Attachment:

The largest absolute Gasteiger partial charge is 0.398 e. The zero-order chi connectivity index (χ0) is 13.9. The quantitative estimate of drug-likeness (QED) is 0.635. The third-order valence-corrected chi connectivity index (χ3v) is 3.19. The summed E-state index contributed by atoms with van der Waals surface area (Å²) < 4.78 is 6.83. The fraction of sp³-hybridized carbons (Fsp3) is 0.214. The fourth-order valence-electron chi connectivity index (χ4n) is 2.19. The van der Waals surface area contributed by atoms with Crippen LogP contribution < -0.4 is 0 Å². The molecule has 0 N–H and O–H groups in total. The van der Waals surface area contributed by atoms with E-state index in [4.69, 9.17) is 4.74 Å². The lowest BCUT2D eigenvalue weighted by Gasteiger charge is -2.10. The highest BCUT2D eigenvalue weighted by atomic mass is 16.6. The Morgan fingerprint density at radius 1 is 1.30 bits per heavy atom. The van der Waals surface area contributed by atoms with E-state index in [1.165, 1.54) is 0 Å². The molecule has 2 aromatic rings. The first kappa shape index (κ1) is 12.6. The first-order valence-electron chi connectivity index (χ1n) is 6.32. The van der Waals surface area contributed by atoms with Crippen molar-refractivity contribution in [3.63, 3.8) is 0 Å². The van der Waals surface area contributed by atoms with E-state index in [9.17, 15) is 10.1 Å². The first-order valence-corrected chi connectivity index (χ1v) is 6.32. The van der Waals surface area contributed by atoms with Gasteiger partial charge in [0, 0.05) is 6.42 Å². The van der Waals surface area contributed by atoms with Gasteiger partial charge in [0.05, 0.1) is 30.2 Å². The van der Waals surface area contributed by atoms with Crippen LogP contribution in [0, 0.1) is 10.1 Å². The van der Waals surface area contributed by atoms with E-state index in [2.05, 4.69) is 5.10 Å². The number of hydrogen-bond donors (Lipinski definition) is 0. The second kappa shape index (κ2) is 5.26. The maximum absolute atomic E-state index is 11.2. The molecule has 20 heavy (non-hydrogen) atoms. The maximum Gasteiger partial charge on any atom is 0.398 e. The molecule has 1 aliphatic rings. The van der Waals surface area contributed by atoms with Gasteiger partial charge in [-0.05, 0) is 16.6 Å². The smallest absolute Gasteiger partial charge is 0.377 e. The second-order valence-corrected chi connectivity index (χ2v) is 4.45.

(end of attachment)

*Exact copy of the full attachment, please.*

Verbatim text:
The largest absolute Gasteiger partial charge is 0.398 e. The zero-order chi connectivity index (χ0) is 13.9. The quantitative estimate of drug-likeness (QED) is 0.635. The third-order valence-corrected chi connectivity index (χ3v) is 3.19. The summed E-state index contributed by atoms with van der Waals surface area (Å²) < 4.78 is 6.83. The fraction of sp³-hybridized carbons (Fsp3) is 0.214. The fourth-order valence-electron chi connectivity index (χ4n) is 2.19. The van der Waals surface area contributed by atoms with Crippen LogP contribution < -0.4 is 0 Å². The molecule has 0 N–H and O–H groups in total. The van der Waals surface area contributed by atoms with E-state index in [4.69, 9.17) is 4.74 Å². The lowest BCUT2D eigenvalue weighted by Gasteiger charge is -2.10. The highest BCUT2D eigenvalue weighted by atomic mass is 16.6. The Morgan fingerprint density at radius 1 is 1.30 bits per heavy atom. The van der Waals surface area contributed by atoms with E-state index in [1.165, 1.54) is 0 Å². The molecule has 2 aromatic rings. The first kappa shape index (κ1) is 12.6. The first-order valence-electron chi connectivity index (χ1n) is 6.32. The van der Waals surface area contributed by atoms with Crippen molar-refractivity contribution in [3.63, 3.8) is 0 Å². The van der Waals surface area contributed by atoms with E-state index in [9.17, 15) is 10.1 Å². The first-order valence-corrected chi connectivity index (χ1v) is 6.32. The van der Waals surface area contributed by atoms with Gasteiger partial charge in [0, 0.05) is 6.42 Å². The van der Waals surface area contributed by atoms with Gasteiger partial charge in [0.05, 0.1) is 30.2 Å². The van der Waals surface area contributed by atoms with Crippen LogP contribution in [0, 0.1) is 10.1 Å². The van der Waals surface area contributed by atoms with E-state index in [2.05, 4.69) is 5.10 Å². The number of hydrogen-bond donors (Lipinski definition) is 0. The second kappa shape index (κ2) is 5.26. The maximum absolute atomic E-state index is 11.2. The molecule has 20 heavy (non-hydrogen) atoms. The maximum Gasteiger partial charge on any atom is 0.398 e. The molecule has 1 aliphatic rings. The van der Waals surface area contributed by atoms with Gasteiger partial charge in [-0.05, 0) is 16.6 Å². The smallest absolute Gasteiger partial charge is 0.377 e. The second-order valence-corrected chi connectivity index (χ2v) is 4.45.